The Battle to Keep Ten Commandments Displays Continues

The ADF fights three cases in separate states this month involving display of the Ten Commandments.
( [email protected] ) Sep 14, 2004 04:44 PM EDT

The battle for the right to display the Ten Commandments continues on pass the borders of Alabama where the issue entered national spotlight.

The Alliance Defense Fund is funding three cases to fend off constitutional challenges to the display of Ten Commandments monuments.

“What happened in the case with Judge Roy Moore in Alabama did not mark the end of the road for such displays,” explained ADF Chief Counsel Benjamin Bull.

The American Center for Law and Justice is litigating the cases from three different states. Hearings for cases in Nebraska and Utah are scheduled on Sept. 15 while a hearing for a case in Wisconsin was held on Sept. 8

In Nebraska, the local American Civil Liberties Union chapter sued the city of Plattsmouth seeking to remove a Fraternal Order of Eagles (FOE) monument that includes the Ten Commandments from an isolated corner of a large city park. A panel of the 8th Circuit narrowly decided in favor of the ACLU but granted an appeal for the entire court to hear the case.

A religious group in Utah filed a suit against the city of Duchesne for public display of a Ten Commandments monument. However, after the suit was filed, the city sold the monument along with the land on which it sits on to the family that donated the structure around 30 years ago.

In a second case involving one of FOE’s Ten Commandments monuments, a court ordered the organization to turn over the land to the city of La Crosse, Wisconsin although FOE purchased the Ten Commandments monument and the parcel of land on which the monument sits on from the city last year.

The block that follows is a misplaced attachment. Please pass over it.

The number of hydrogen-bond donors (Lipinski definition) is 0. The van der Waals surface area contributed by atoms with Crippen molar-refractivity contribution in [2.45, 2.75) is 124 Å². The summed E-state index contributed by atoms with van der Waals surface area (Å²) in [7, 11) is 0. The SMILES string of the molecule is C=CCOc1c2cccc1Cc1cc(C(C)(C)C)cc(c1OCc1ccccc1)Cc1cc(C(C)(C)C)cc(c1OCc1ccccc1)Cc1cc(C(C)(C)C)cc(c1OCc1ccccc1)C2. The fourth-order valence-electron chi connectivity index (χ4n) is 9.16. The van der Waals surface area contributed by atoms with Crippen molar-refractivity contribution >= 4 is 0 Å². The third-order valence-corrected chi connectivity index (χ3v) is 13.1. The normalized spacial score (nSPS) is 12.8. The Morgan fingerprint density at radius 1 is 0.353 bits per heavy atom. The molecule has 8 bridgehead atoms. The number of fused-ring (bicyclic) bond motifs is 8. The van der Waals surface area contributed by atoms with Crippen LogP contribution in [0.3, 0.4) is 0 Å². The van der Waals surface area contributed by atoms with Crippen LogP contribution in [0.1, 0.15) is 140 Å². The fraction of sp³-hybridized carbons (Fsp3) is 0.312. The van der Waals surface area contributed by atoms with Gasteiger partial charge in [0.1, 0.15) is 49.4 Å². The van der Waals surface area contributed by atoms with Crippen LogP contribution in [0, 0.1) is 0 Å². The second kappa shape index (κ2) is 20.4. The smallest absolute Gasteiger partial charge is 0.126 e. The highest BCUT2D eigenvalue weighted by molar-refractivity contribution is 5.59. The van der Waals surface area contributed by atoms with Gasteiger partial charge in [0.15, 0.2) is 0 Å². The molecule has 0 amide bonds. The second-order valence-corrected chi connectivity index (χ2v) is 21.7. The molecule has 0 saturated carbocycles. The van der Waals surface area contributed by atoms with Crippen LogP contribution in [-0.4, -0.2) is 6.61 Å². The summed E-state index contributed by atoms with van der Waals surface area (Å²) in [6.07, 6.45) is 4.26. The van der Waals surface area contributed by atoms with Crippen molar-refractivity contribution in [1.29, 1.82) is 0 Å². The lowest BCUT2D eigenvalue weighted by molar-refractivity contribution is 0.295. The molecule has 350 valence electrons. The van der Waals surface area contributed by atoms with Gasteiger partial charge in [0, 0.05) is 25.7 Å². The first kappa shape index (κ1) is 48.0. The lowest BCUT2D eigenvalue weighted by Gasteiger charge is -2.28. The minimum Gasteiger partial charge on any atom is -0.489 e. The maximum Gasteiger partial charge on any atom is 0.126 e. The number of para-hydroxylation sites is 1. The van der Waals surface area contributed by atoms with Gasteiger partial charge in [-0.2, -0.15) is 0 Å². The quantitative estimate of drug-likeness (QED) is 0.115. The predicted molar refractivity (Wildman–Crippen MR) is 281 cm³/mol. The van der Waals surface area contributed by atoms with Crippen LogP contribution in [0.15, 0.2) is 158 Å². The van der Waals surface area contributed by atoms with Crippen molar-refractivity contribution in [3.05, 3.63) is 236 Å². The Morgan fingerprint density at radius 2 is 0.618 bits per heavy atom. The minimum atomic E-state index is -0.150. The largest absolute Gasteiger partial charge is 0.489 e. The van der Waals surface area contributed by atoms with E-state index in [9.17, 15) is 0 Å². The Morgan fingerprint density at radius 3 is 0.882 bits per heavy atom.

The groups challenging the structures say displaying the Ten Commandment monuments amount to a government endorsement of religion, violating the Establishment Clause. Opponents disagree claiming their right to freedom of speech.

“The Ten Commandments are a deeply rooted part of this nation’s history. None of the monuments involved in these cases represent a government endorsement of religion,” said Bull. “It is the ACLU and other groups like them that have a problem with these monuments, not the vast majority of the American people.”

Former Alabama Chief Justice Roy Moore first brought the controversy of displaying the Ten Commandments into public two years ago when he refused to remove the Ten Commandments monument from the courthouse’s rotunda. He has since been removed from office and is currently appealing to the Supreme Court to reclaim his position.

According to Bull, ADF will continue to fund worthy efforts opposing the removal of all traces of religious expression from the public square.